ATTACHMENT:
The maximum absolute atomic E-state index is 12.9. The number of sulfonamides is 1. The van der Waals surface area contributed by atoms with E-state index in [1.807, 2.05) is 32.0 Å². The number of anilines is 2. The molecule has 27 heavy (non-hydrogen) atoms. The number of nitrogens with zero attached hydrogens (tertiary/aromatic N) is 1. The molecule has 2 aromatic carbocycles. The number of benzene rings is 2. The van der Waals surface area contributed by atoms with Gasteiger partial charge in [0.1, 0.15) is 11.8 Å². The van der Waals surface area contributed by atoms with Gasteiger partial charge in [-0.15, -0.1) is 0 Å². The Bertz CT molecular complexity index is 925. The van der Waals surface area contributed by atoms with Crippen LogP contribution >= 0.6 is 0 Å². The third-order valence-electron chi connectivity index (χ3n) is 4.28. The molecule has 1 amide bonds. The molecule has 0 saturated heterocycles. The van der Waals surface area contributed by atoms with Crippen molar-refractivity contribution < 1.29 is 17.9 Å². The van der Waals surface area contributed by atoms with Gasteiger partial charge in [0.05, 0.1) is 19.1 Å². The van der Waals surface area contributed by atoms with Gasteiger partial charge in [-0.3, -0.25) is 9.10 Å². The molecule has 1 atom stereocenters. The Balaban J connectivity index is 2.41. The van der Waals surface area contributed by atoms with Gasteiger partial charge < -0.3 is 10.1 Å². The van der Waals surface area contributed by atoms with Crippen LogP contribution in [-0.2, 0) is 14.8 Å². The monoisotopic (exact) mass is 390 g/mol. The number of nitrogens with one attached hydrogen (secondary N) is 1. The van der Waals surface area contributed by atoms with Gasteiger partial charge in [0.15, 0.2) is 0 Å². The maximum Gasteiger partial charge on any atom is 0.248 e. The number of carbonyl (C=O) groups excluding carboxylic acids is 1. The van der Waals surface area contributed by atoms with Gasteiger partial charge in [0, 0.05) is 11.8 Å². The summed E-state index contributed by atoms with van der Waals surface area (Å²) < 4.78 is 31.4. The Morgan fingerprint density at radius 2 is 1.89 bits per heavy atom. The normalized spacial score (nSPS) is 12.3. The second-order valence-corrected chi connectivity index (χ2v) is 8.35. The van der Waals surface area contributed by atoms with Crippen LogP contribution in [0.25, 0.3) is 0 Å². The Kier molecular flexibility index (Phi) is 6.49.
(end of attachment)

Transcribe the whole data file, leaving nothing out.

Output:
The maximum absolute atomic E-state index is 12.9. The number of sulfonamides is 1. The van der Waals surface area contributed by atoms with E-state index in [1.807, 2.05) is 32.0 Å². The number of anilines is 2. The molecule has 27 heavy (non-hydrogen) atoms. The number of nitrogens with zero attached hydrogens (tertiary/aromatic N) is 1. The molecule has 2 aromatic carbocycles. The number of benzene rings is 2. The van der Waals surface area contributed by atoms with Gasteiger partial charge in [0.1, 0.15) is 11.8 Å². The van der Waals surface area contributed by atoms with Gasteiger partial charge in [-0.15, -0.1) is 0 Å². The Bertz CT molecular complexity index is 925. The van der Waals surface area contributed by atoms with Crippen LogP contribution >= 0.6 is 0 Å². The third-order valence-electron chi connectivity index (χ3n) is 4.28. The molecule has 1 amide bonds. The molecule has 0 saturated heterocycles. The van der Waals surface area contributed by atoms with Crippen molar-refractivity contribution < 1.29 is 17.9 Å². The van der Waals surface area contributed by atoms with Gasteiger partial charge in [0.05, 0.1) is 19.1 Å². The van der Waals surface area contributed by atoms with Gasteiger partial charge in [-0.3, -0.25) is 9.10 Å². The molecule has 1 atom stereocenters. The Balaban J connectivity index is 2.41. The van der Waals surface area contributed by atoms with Gasteiger partial charge < -0.3 is 10.1 Å². The van der Waals surface area contributed by atoms with Crippen LogP contribution in [-0.2, 0) is 14.8 Å². The monoisotopic (exact) mass is 390 g/mol. The number of nitrogens with one attached hydrogen (secondary N) is 1. The van der Waals surface area contributed by atoms with Gasteiger partial charge in [0.15, 0.2) is 0 Å². The maximum Gasteiger partial charge on any atom is 0.248 e. The number of carbonyl (C=O) groups excluding carboxylic acids is 1. The van der Waals surface area contributed by atoms with Gasteiger partial charge in [0, 0.05) is 11.8 Å². The summed E-state index contributed by atoms with van der Waals surface area (Å²) < 4.78 is 31.4. The Morgan fingerprint density at radius 2 is 1.89 bits per heavy atom. The normalized spacial score (nSPS) is 12.3. The second-order valence-corrected chi connectivity index (χ2v) is 8.35. The van der Waals surface area contributed by atoms with Crippen LogP contribution in [0.25, 0.3) is 0 Å². The Kier molecular flexibility index (Phi) is 6.49.